I am writing this blog from an unusual place… the back seat of my truck.
We’re headed to the Amarillo, TX., area for a week of camp with Paramount Baptist Church and company.
I usually don’t spend much time in the backseat on 6 hour road trips, but this one has some special circumstances. As the Addis clan woke this morning with great expectation for some time together, poolside fun, fishing, the blob, eating snack shop food, and getting to share Jesus with a crowd we’ve never met before, we heard the words no parent likes to hear: “I don’t feel very good.”
Wasn’t long after that we had… er… evidence?
Poor Nathan, he hates getting sick. I realize no one enjoys it, but this isn’t in his top 5 worst things ever. It is his top 1, and has been for a while.
So it started:
*”Lay down for a couple of minutes and see if you feel better.” – 10 minutes late
*”Take this Emetrol baby… Well, if it does make you throw up, you probably needed to (mom logic at it’s best)” – 25 minutes late
*”Try some crackers, they always make me feel bet… Oh, oh… Here’s the bowl… Use the bowl!” – 50 minutes late
After the clocked ticked past an hour late, I was still sitting on the living room floor rubbing his back. The truck was loaded. The students were en route. Camp was waiting.
Any parent knows this kind of thing usually passes in a few hours. By lunch he’d most likely be trampoline ready, and this sickly business just a not-so fond memory.
Still, none of that changes the present.
Being sick, sucks.
I mentally went over the options:
*Call grandma and tell her she has a surprise 5 day houseguest
*Unpack the truck and make a solo flight, leaving the family behind
*Have the little man suck it up, tough it out and make the trip
So, we had a little talk…
Opportunity, as a word, has its origins in a Latin nautical term denoting ‘favorable winds’. But, the root of that is an even simpler word for ‘port’ (the source of the English word port).
In other words, opportunities are like different ports of call. You can sail past them, ignore them, avoid them, be afraid of them, talk about them, pray for them, visit internet sites about them, but you will never experience a port/opportunity if you don’t sail your boat into that harbor.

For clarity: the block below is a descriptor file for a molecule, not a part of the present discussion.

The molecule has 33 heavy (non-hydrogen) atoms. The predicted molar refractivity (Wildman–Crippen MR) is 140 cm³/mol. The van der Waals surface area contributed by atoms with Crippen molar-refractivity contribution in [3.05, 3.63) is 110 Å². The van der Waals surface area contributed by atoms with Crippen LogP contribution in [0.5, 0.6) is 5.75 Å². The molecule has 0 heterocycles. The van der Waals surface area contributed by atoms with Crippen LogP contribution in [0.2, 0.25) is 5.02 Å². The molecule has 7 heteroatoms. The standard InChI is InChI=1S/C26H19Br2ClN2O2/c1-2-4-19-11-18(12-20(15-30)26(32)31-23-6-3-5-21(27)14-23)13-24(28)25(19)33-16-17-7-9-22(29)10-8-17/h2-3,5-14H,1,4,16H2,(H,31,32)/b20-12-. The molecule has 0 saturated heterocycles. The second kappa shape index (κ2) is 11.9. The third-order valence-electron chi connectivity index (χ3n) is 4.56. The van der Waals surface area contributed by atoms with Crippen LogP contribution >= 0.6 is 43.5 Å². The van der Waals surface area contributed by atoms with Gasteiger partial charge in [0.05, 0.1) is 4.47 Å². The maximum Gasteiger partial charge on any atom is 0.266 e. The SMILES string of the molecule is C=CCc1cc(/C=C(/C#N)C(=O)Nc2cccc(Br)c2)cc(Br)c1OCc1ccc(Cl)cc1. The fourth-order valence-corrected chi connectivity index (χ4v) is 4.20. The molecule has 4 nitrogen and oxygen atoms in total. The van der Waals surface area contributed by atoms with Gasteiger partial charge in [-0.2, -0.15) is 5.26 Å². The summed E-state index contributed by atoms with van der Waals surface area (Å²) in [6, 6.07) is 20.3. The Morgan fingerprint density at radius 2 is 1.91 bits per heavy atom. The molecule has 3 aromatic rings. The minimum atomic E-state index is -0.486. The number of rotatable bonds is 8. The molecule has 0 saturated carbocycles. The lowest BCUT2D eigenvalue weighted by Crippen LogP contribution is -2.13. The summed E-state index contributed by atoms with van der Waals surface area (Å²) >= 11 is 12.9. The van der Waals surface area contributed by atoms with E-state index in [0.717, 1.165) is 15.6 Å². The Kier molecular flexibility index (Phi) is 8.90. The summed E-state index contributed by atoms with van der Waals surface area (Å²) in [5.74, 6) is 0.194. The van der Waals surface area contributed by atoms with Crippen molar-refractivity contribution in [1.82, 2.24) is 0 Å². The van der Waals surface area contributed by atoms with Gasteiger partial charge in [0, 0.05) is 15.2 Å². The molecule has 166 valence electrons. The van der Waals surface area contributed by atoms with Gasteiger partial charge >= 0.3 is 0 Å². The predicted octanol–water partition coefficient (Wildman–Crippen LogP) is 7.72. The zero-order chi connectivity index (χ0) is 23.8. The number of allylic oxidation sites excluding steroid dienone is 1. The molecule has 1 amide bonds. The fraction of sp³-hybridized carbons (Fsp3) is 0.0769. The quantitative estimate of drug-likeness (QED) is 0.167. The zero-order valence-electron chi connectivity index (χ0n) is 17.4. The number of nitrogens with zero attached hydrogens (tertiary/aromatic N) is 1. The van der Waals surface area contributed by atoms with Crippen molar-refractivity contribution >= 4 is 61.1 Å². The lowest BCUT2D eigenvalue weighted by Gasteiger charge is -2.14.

Colossians 4:5 promotes the same idea:
Conduct yourselves with wisdom toward boutsiders, making the most of the opportunity.
Very rarely do opportunities come to you, as we like to say. We have to make something of them.
What port of experience have you been sailing around? What harbor holds a conversation you just won’t anchor near? What dock connects to the gangway of your future that’s just up the coastline?
It’s time to pull into port and make the most of our opportunities.
So, back to Nathan. I laid out the options for him and let him know that time was getting away from us. We had to make a decision.
I believe my exact words were, “I’d really like you to man up on this one. It won’t be a fun trip. It might even be miserable, but I think it’ll be worth it. Once this passes you’re going to wish you did the hard thing. I don’t want you to miss the opportunity.”
So, here we are. Seatbelt awkwardly wrapped around his sprawled out, lanky frame. Puke bowl on the floor board. Wet wash rag hanging on the door handle. Feet on my lap.
No more crying. No more gagging. Just sleeping.
Five hours to go.
I’m pretty proud of my little man. This could be a great opportunity.
One Reply to “What an opportunity, I think I’m gonna hurl”
You as always are so well spoken which I am not. But I believe we are traveling a similar path where my patient ie husband is having to ‘man up’ and make the most of all the symptoms that they call NPH. We are using this opportunity to share with those who will listen that in spite of pain, looming brain surgery we give praise to our awesome Lord for giving us both the ‘peace that passes all understanding’.
We continue to pray for your family that this will turn out to be the best family time ever! God Bless